Hawkins sees that. She and her team that lobbied to get 18 states and the District of Columbia to permanently enacted drinks-to-go legislation, with over a dozen more putting temporary measures in place. And they know it was something that consumers wanted as much as the bars did. She comments, “New York consumers really embraced cocktails to-go. At the height of the pandemic, it allowed them to support their local restaurants and bars, while also enjoying a handcrafted cocktail at home. When the pandemic hit, so many people missed being at bars and a being able to pick up a handcrafted cocktail to go was a small way to bring that experience back into their homes.”
Sibley is tapping that desire and spreading her creative wings by staying true to Holiday’s cheeky embrace of nostalgia and building a Happy Meal-like drinks-to-go program that encompasses every single drink on their menu. Count on drinks and sliders coming your way in a dinosaur lunchbox when you order from Holiday. Dinosaurs? In a bar?!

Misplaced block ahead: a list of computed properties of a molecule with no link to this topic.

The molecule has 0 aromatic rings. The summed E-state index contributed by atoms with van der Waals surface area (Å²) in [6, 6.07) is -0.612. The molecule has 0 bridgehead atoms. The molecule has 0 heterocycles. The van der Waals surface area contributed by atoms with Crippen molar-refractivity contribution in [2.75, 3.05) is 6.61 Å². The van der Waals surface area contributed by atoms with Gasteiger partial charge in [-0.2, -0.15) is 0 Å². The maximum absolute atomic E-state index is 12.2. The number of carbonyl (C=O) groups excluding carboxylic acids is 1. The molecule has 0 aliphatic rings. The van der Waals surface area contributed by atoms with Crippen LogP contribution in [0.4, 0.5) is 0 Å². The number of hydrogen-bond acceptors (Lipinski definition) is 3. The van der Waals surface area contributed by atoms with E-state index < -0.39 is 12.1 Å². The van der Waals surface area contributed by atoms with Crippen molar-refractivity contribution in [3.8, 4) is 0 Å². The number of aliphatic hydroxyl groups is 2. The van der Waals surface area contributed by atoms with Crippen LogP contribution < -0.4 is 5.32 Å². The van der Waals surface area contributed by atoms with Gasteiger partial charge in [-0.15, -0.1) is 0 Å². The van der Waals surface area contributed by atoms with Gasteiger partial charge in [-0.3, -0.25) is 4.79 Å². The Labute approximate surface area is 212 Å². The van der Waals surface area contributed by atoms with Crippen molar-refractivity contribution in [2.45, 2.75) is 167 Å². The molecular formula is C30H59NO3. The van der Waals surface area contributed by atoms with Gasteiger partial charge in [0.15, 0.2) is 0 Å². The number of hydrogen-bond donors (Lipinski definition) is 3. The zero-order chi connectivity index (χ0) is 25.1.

Sibley concludes, “When you have a business challenge it makes you be more creative, and I think this is one of those moments.”
SIPS TO SAVOR
We’re traveling this month to Italy and Greece for the newest items we’ve found to pour into our favorite glass. And while we’re not advocating getting an early morning start on the drinking, we can’t help waking up to say buon giorno and kalimera to Gajardo and Kástra Elión and the families behind them.
Gajardo is a liqueur with deep Italian roots. Produced at Distilleria Schiavo, a fifth-generation Grappa distillery based in a small town near Vicenza, Italy named Costabissara, it is made with the infusion of all natural herbs, roots and spices and crafted in small batches. You’ll find three varieties for your sipping pleasure and cocktail making: Gajardo Bitter Radicale (25% ABV/$45 SRP), Gajardo Fernet Radicale (40% ABV/$45 SRP), and Gajardo Arancia Radicale (40% ABV/$45 SRP).
Three generations have been working behind the scenes tapping Greece’s rich heritage of world-class olives and turning them into vodka. These hand-picked olives are found in the Nafpaktos region of Greece, and they create a flavor profile for this vodka that offers subtle notes of ripe olives refined with peppery undertones before it comes to a soft, buttery finish.